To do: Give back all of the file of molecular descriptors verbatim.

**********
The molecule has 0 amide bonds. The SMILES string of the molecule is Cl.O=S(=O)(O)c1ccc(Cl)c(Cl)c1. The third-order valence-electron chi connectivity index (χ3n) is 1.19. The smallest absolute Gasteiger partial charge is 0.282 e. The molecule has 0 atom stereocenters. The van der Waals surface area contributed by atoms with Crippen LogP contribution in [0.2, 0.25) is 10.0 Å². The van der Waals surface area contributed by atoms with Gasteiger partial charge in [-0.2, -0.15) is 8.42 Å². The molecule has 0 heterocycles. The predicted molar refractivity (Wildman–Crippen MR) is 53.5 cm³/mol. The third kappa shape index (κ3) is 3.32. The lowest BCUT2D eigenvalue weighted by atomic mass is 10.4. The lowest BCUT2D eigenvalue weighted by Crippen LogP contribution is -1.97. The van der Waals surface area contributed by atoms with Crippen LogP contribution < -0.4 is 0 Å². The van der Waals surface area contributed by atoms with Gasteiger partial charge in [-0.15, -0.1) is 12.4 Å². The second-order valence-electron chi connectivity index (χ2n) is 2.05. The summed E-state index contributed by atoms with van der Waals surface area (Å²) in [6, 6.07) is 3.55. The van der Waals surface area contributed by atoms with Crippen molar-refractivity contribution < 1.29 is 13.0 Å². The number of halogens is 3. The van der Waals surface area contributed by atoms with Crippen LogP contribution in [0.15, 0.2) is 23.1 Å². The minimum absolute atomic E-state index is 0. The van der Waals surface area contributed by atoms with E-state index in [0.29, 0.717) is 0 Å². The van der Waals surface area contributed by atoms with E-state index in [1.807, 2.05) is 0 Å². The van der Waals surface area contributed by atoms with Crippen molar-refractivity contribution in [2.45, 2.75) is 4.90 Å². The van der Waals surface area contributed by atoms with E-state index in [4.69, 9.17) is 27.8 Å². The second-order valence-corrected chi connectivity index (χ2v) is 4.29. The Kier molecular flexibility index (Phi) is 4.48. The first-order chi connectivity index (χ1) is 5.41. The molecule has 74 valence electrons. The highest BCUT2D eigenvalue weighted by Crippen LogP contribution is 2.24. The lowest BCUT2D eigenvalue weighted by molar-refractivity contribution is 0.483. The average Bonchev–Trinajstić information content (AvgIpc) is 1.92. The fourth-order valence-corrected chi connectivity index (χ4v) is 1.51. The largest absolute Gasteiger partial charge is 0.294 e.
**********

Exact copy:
The molecule has 0 amide bonds. The SMILES string of the molecule is Cl.O=S(=O)(O)c1ccc(Cl)c(Cl)c1. The third-order valence-electron chi connectivity index (χ3n) is 1.19. The smallest absolute Gasteiger partial charge is 0.282 e. The molecule has 0 atom stereocenters. The van der Waals surface area contributed by atoms with Crippen LogP contribution in [0.2, 0.25) is 10.0 Å². The van der Waals surface area contributed by atoms with Gasteiger partial charge in [-0.2, -0.15) is 8.42 Å². The molecule has 0 heterocycles. The predicted molar refractivity (Wildman–Crippen MR) is 53.5 cm³/mol. The third kappa shape index (κ3) is 3.32. The lowest BCUT2D eigenvalue weighted by atomic mass is 10.4. The lowest BCUT2D eigenvalue weighted by Crippen LogP contribution is -1.97. The van der Waals surface area contributed by atoms with Crippen LogP contribution < -0.4 is 0 Å². The van der Waals surface area contributed by atoms with Gasteiger partial charge in [-0.15, -0.1) is 12.4 Å². The second-order valence-electron chi connectivity index (χ2n) is 2.05. The summed E-state index contributed by atoms with van der Waals surface area (Å²) in [6, 6.07) is 3.55. The van der Waals surface area contributed by atoms with Crippen molar-refractivity contribution < 1.29 is 13.0 Å². The number of halogens is 3. The van der Waals surface area contributed by atoms with Crippen LogP contribution in [0.15, 0.2) is 23.1 Å². The minimum absolute atomic E-state index is 0. The van der Waals surface area contributed by atoms with E-state index in [0.29, 0.717) is 0 Å². The van der Waals surface area contributed by atoms with E-state index in [1.807, 2.05) is 0 Å². The van der Waals surface area contributed by atoms with Crippen molar-refractivity contribution in [2.45, 2.75) is 4.90 Å². The van der Waals surface area contributed by atoms with E-state index in [4.69, 9.17) is 27.8 Å². The second-order valence-corrected chi connectivity index (χ2v) is 4.29. The Kier molecular flexibility index (Phi) is 4.48. The first-order chi connectivity index (χ1) is 5.41. The molecule has 74 valence electrons. The highest BCUT2D eigenvalue weighted by Crippen LogP contribution is 2.24. The lowest BCUT2D eigenvalue weighted by molar-refractivity contribution is 0.483. The average Bonchev–Trinajstić information content (AvgIpc) is 1.92. The fourth-order valence-corrected chi connectivity index (χ4v) is 1.51. The largest absolute Gasteiger partial charge is 0.294 e.